It is very disturbing. How much does actually end up in our drinking water? Here were I am (Montreal suburb), we take our water from the Mille-Iles river, which is in fact the same water as the Ottawa river. I would assume that there is a lot of pesticides, herbicides, pharmaceutical, and nutrients (NPK) ending up in this river since we are downstream from Ottawa and Eastern Ontario farmlands. Any study on the subject or what is found in drinking water?
 
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[I copy this post as well to the thread for podcast #224 - Poop Beast pt2, because it applies to both halves of the podcast]

One observation and one question:

1) Paul really made me laugh in this podcast when, in a sarcastic tone, he implied that people generally don't go to visit sewage treatment plants just in order to stand around and watch the water in the big settling ponds. This is of course generally true, and in fact many such facilities aren't open to the public. But I happen to have grown up the son of one of the more preeminent birdwatchers in the state of Maryland. He and a select group from the Southern MD Audubon had an arrangement with the major sewage treatment facility up the highway. And so, I actually spent many a day during my childhood gazing across the ponds of settling poop coolaid and exploring the little thickets of woodland between the ponds, even if I would have rather been home watching my Saturday morning cartoons at the time, LOL!

2) I was amazed at the point discussed in this podcast that man-made chemicals, such as pharmaceuticals, taken up by sewage-irrigated trees might not only remain present in the wood years later, but might actually be absorbed through the skin from the finished lumber from those trees if it were, say, made into floor boards. My first reaction was that any such concern must surely be totally overblown. But then again, what do I really know about it? Nothing. I would be very curious to see what type of research has been done into this type of thing. Is it really feasible for chemicals to be transmitted in such a way? In any appreciable amounts?
 
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I haven't listened to this podcast yet, but I intend to. In the meantime, two things jumped right out at me. This:

They list a few poop beasts that could be used: poplar, cottonwood, willow.



And this:

They mention that it would be fine to use wood and compost from the poop beasts if you know what was in the poop which is not the case with city effluent.



Here's the connection. Any cattle ranchers are bound to have a lot of cattle poop. Hell, I run 1-2 head on 5 acres and *I* have plenty. But the big boys -- especially in a state like Montana, where they must practice dryland ranching, really, seriously, urgently need to put this into action -- with the poop beast WILLOW.

Willow leaves and branches are GREAT cattle fodder, one of the best. I can tell you this from personal experience. My beef cattle eat all the willow they can get, and I intend to be planting all of it I can this winter and next spring. Paul you should investigate this for your fellow Montanans, if they're not planting willow already. Certainly I make no claim to have "discovered" this. But this is about a practical a permaculture option for agribusiness that I can imagine.

 
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Nils,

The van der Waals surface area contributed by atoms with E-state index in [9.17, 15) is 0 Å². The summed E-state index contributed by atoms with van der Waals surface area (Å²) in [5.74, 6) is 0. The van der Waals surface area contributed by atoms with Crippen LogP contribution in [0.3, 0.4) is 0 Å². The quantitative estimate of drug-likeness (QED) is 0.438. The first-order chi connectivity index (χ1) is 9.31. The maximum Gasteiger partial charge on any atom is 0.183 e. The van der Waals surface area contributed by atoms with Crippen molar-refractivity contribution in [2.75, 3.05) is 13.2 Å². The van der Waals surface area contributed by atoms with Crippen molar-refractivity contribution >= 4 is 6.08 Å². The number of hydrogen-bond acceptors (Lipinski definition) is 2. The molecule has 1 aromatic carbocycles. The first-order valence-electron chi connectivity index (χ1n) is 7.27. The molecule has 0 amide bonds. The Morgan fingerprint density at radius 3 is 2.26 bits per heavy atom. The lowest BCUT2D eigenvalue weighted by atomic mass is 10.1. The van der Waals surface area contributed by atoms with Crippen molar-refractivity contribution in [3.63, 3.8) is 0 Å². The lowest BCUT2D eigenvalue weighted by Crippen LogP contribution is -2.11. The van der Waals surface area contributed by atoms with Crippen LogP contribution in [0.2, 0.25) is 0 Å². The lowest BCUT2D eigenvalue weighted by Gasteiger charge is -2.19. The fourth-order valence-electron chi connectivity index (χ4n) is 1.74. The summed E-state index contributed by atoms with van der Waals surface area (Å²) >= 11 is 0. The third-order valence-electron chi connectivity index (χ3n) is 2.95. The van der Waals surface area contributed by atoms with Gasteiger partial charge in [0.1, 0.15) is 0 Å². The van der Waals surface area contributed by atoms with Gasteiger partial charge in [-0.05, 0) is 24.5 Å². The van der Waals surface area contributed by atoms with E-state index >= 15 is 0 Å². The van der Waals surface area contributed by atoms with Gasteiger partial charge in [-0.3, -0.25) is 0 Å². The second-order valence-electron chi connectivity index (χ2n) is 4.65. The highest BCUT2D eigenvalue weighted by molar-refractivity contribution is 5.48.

What kind of water and earth testing do you do? I've been tangentially interested in the practicalities and economics of "regular people" testing their water for a long time. One fellow I talked with at a US Geological Survey event in Palo Alto who ran a lab that used spectrometry to test water samples told me the machine was booked solid almost 24/7, turnaround in weeks at the minimum and the cheapest cost he could imagine ran about $400+ USD (but likely more in reality). That didn't sound promising for regularly scheduled tests for the average homeowner, especially if masses of people caught on and started doing it.

What can you tell us about available tests and their costs that might be applied, for example, to well water quarterly or at least once a year?


Thanks for any info.

Rufus
 
Adrien Lapointe
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Some answers to questions from this post were posted on the Poop Beast Part 2

Nils Rehmann wrote:Hi there again,

@Adrian, sorry for not answering on you post earlier, I was away for the weekend. I do not know what concentrations we are looking at when it comes to Pharmaceuticals and which ones are the predominant ones. I could find out though if I can find the time to sift through some papers.

As for chemicals getting absorbed through the skin or breathing from wood that has taken up man made chemicals through sewage water. I personally don't think that there is any problem. Maybe one or two molecules make it through this long chain of events, but it is very unlikely or nearly impossible to have any effect on our body. I think the drinking water issue is a far more problematic one. Many chemicals will get altered and changed throughout the pathway that they flow through. Especially plants have a wonderful way of changing and breaking down chemicals. What ever is in your floorboards, I am sure that the glue and varnish that is put on them is several orders of magnitude more detrimental to ones health than leftover pharmaceuticals.

I take it a little bit like I take cigarette smoke. While it is fashionable to complain about the health effects of cigarette smoke and second (or now even third) hand smoke I think the danger is much much lower when walking passed a smoker than standing behind a school bus at a red traffic light. Nobody ever says anything about that. Our kids get lulled in Diesel fumes every day and yet the one guy with the cigarette on the other side of the car park gets troubled because he/she is endangering our kids health.



 
Adrien Lapointe
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Nils Rehmann wrote: I do not know what concentrations we are looking at when it comes to Pharmaceuticals and which ones are the predominant ones. I could find out though if I can find the time to sift through some papers.



If you get a chance, that would awesome.